• 1/4 tsp. black pepper*
  • Optional toppings: Greek yogurt, pickled jalepenos, and sliced green onions

*Can substitute 1 packet taco seasoning

  1. Preheat oven to 350*C.  Brown ground beef or turkey in large, oiled skillet over medium heat until cooked and no longer pick, about 3-5 minutes.  Drain fat.
  2. Add chili powder, garlic powder, onion powder, red pepper flakes, oregano, paprika, cumin, salt and pepper OR taco seasoning mix and stir.  Add 1/2 c. water, stir, cover and allow to simmer for 5 minutes.
  3. On a baking sheet, layer nachoes, cheese, ground beef or turkey meat mixture, and black beans.  Bake for 5-10 minutes or until cheese melted.  Top with sliced jalapenos, green onions, and sour cream.

Wednesday, December 3, 2014

BBQ Ramen

Nothing is better in the cold than a piping hot bowl of ramen!  There are a few really excellent places in town (Ramen Tatsu-ya, Daruma, Kome at lunch) and one of the places we frequent is called Michi Ramen.  There, they have a 'Texas' style ramen, which is served with Texas toast and has brisket in it.  Yesterday I made pulled pork sandwiches (2 lbs pork butt, salt and pepper, 1/2 sliced onion and 1 c. chicken broth in slow cooker on high for 4 hrs, then shredded with a fork and mixed with bbq sauce), had some left over pork and pork broth so I made this copy-cat ramen.  The bbq sauce in the pulled pork gave the ramen lots of flavor.

Homemade ramen is soooo much better than store bought.  It tastes better and it doesn't have all that awful sodium and MSG most of the packaged stuff has. That stuff is bad for you!  I remember when I was younger, my mom, sister and I would go to France to visit our grandparents.  My dad stayed back to keep his pharmacy open and he basically survived on packaged ramen noodles.  When we came back, his hair had started falling out! So yea, don't use those 'seasoning' packs that come with packaged ramen...or at least don't live on packaged ramen for a month. Hah!

One of my favorite things in ramen is ajitama, the soft boiled, sometimes marinated egg.  It's so delicious!  So, I finally figured out how to make it.  First, soft boil an egg.  I have a handy Egg-Perfect egg timers, which makes soft boiling an egg so much easier than guessing. You put it in the pot of water with your eggs, and it changes color to the done-ness of an egg.  My vet school roommate, Allegra, had one, and it was so handy I bought one when I moved out.  Really handy for when you're making deviled eggs.  No one wants to guess-boil a dozen eggs!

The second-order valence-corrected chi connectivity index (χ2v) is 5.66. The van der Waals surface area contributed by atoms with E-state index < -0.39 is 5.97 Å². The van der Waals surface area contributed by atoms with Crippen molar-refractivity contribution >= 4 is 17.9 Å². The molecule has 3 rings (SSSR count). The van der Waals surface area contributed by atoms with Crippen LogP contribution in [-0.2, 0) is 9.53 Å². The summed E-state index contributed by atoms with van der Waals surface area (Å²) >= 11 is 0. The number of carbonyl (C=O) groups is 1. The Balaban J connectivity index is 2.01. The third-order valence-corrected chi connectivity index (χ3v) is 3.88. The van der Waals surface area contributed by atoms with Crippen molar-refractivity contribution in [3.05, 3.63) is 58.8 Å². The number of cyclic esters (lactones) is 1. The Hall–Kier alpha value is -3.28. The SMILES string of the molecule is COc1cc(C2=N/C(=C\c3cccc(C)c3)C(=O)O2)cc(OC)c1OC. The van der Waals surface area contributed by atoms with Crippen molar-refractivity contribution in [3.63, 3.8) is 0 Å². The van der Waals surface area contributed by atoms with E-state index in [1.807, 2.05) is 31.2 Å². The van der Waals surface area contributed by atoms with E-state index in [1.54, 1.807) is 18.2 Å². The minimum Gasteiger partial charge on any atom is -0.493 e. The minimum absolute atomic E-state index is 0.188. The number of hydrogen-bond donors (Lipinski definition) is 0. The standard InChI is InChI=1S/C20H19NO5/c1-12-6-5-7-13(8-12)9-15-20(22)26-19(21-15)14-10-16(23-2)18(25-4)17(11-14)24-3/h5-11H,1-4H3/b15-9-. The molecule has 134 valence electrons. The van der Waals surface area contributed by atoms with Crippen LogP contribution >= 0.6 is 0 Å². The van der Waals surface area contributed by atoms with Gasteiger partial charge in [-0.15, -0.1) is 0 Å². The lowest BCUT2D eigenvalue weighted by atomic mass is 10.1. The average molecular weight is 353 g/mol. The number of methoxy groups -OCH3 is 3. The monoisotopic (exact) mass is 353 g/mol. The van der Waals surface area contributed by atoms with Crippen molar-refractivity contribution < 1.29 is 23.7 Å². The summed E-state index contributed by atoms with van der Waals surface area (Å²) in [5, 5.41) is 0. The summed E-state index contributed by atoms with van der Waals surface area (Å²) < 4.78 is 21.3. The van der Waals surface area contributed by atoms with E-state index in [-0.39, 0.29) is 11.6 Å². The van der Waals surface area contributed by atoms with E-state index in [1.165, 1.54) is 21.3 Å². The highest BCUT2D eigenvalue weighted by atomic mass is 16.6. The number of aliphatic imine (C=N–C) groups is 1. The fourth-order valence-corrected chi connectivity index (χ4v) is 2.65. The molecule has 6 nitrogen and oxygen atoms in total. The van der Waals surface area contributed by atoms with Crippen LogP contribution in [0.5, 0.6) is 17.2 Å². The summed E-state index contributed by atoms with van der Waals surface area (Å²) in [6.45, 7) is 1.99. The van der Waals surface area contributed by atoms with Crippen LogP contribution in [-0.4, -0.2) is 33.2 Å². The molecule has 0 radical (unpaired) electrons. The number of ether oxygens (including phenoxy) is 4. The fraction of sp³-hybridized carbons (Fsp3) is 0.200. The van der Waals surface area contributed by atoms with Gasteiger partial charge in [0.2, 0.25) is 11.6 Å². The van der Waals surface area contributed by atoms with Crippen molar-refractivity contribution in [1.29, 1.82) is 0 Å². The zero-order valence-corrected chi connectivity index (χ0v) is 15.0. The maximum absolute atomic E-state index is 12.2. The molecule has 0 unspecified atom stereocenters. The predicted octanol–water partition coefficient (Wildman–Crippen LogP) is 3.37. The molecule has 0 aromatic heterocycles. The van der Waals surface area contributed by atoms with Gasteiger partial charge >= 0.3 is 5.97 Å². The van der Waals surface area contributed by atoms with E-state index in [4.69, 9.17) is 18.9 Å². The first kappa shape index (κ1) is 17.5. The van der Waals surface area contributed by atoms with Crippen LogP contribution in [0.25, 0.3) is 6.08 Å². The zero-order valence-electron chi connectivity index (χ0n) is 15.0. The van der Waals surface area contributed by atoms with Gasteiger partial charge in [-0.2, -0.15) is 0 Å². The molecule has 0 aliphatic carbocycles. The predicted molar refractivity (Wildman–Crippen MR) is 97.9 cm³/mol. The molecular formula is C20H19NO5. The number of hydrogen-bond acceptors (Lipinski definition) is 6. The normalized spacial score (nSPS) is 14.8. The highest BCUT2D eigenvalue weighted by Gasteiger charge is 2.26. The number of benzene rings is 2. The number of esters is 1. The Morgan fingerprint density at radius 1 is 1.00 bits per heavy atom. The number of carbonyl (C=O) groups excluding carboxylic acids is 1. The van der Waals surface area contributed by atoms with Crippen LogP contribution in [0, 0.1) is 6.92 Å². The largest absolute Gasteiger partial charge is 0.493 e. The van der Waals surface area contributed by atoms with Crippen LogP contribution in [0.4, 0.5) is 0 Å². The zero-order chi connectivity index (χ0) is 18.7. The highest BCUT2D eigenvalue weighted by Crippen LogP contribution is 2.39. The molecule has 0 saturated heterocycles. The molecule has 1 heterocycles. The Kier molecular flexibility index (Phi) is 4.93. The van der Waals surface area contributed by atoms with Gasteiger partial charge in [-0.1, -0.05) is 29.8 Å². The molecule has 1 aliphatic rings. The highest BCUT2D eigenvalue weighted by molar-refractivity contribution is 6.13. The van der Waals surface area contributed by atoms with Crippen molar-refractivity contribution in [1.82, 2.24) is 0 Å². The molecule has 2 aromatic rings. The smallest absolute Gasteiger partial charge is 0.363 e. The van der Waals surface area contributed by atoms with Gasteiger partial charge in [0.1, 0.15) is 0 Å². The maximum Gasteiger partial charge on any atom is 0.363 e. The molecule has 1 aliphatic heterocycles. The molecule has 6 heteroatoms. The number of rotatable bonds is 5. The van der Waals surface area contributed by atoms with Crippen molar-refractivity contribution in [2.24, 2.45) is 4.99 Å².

Anyway, to make ajitama, first soft boil your eggs.  Then marinate for 1-2 hours in a mixture of soy sauce and mirin (sweet cooking rice wine).  Ta-dah! Ajitama!  Word of advice, don't let it marinate too long, otherwise the egg will taste rubbery.

Hope you enjoy! Sorry the pictures are so awful! We were hungry that night!

BBQ Ramen
  • 1 package Ramen noodles
  • 4 c. pork or chicken broth (I used a combo of both)
  • 1/2 yellow onion, sliced
  • 2 cloves garlic
  • 3 tbs. lemongrass
  • 1 tbs. minced ginger
  • 1/4 lbs. pulled pork
  • 2 links Andouille sausage, casings removed
  • 1/4 small bag of frozen peas
  • smoked salt and pepper or salt and pepper
  • optional garnishes: ajitama egg (see above), 3 tbs. chopped green onion, sliced radishes, Korean seaweed
  1. Add 1 tbs. olive oil to large pot or Dutch oven over medium heat.  Saute onion, garlic and ginger and cook for about 1 minute or until onion softened.  Add lemongrass.
  2. Combine pulled pork and sausage to pot until browned, about 3-5 minutes.  
  3. Pour in broth and allow to simmer for 2-4 hours.
  4. When ready to serve, cook noodles in broth for 4 minutes.  Add frozen peas and cook for additional minute.  Season with salt and pepper to taste.
  5. Serve in bowls and add optional garnishes.